Bill Piper at (202) 669-6430 or Tony Newman at (646) 335-5384
A federal budget released today by the White House contains a ban on federal syringe exchange funding, despite the fact that the Obama Administration urged other countries in March to implement syringe exchange programs to combat the global HIV/AIDS crisis.
On the campaign trail last year, President Barack Obama said he would repeal a federal ban that prohibits states from spending their share of federal HIV/AIDS prevention money on syringe exchange programs proven to reduce the spread of HIV/AIDS, hepatitis C and other infectious diseases. Within 24 hours of President Obama taking office, the White House website was even changed to call for a repeal of the federal syringe ban.
“As many as 300,000 Americans could get HIV/AIDS or hepatitis C over the next decade if the federal syringe ban is not repealed,” said Bill Piper, director of national affairs for the Drug Policy Alliance. “President Obama and Congress need to repeal the ban this year. There is no time to wait.”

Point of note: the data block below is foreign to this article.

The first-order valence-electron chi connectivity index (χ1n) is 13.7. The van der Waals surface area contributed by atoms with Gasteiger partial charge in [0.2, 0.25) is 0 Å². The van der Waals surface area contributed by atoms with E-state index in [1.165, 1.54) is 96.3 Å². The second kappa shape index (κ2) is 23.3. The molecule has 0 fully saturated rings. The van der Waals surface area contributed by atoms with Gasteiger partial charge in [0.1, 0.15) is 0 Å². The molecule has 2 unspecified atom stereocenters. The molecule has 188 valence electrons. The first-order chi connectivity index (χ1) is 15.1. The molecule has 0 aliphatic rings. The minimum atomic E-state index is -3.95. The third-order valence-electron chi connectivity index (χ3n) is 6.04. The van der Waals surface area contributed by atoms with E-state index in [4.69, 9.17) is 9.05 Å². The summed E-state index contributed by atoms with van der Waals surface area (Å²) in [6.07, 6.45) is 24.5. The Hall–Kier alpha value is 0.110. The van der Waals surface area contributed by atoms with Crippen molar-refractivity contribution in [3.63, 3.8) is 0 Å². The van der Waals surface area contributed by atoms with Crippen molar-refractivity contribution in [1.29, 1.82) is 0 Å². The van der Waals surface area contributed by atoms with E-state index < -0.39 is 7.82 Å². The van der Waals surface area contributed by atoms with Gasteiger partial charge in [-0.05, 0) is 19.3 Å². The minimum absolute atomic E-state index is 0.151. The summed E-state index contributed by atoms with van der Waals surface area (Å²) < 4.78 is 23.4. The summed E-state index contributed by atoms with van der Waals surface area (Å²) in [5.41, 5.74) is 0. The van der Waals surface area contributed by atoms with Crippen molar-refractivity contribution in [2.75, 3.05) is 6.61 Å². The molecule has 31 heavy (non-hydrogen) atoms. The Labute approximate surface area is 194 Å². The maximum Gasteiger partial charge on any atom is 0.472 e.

According to the Centers for Disease Control and Prevention (CDC), of the more than 400,000 persons reported to be living with AIDS in the U.S. at the end of 2004, an estimated 30 percent of cases were related to injection drug use, either directly (sharing contaminated syringes) or indirectly (having sex with someone who used a contaminated syringe or being born to a mother who used a contaminated syringe).
Every established medical and scientific body to study the issue has concluded that syringe exchange programs are essential to reducing the spread of HIV/AIDS, hepatitis C and other infectious diseases, including CDC, the National Academy of Sciences, and the American Medical Association. Eight government reports have concluded that syringe exchange programs reduce the spread of infectious diseases without increasing drug use. No reports contradict this finding.
States are prohibited, however, from using any part of their share of federal HIV/AIDS prevention money to fund syringe exchange programs.
“We’re surprised that President Obama’s budget contains the same syringe ban that President Bush supported,” said Piper. “Congress has the power to repeal the ban and President Obama should work with members of Congress to make it happen.”